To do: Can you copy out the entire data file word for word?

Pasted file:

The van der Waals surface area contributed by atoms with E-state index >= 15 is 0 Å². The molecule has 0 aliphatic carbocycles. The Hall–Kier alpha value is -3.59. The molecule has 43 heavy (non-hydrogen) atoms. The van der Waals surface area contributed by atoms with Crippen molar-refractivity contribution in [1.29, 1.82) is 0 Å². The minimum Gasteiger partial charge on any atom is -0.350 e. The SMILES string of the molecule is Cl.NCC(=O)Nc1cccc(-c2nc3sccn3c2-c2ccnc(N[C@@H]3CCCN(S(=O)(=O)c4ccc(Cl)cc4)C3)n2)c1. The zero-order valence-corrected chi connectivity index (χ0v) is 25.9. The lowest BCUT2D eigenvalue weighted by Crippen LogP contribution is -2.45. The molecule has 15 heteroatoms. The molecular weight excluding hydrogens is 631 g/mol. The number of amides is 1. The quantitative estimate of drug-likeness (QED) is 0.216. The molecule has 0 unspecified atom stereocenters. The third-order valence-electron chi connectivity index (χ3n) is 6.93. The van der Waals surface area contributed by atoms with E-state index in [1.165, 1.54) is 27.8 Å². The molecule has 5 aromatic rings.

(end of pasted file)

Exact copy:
The van der Waals surface area contributed by atoms with E-state index >= 15 is 0 Å². The molecule has 0 aliphatic carbocycles. The Hall–Kier alpha value is -3.59. The molecule has 43 heavy (non-hydrogen) atoms. The van der Waals surface area contributed by atoms with Crippen molar-refractivity contribution in [1.29, 1.82) is 0 Å². The minimum Gasteiger partial charge on any atom is -0.350 e. The SMILES string of the molecule is Cl.NCC(=O)Nc1cccc(-c2nc3sccn3c2-c2ccnc(N[C@@H]3CCCN(S(=O)(=O)c4ccc(Cl)cc4)C3)n2)c1. The zero-order valence-corrected chi connectivity index (χ0v) is 25.9. The lowest BCUT2D eigenvalue weighted by Crippen LogP contribution is -2.45. The molecule has 15 heteroatoms. The molecular weight excluding hydrogens is 631 g/mol. The number of amides is 1. The quantitative estimate of drug-likeness (QED) is 0.216. The molecule has 0 unspecified atom stereocenters. The third-order valence-electron chi connectivity index (χ3n) is 6.93. The van der Waals surface area contributed by atoms with E-state index in [1.165, 1.54) is 27.8 Å². The molecule has 5 aromatic rings.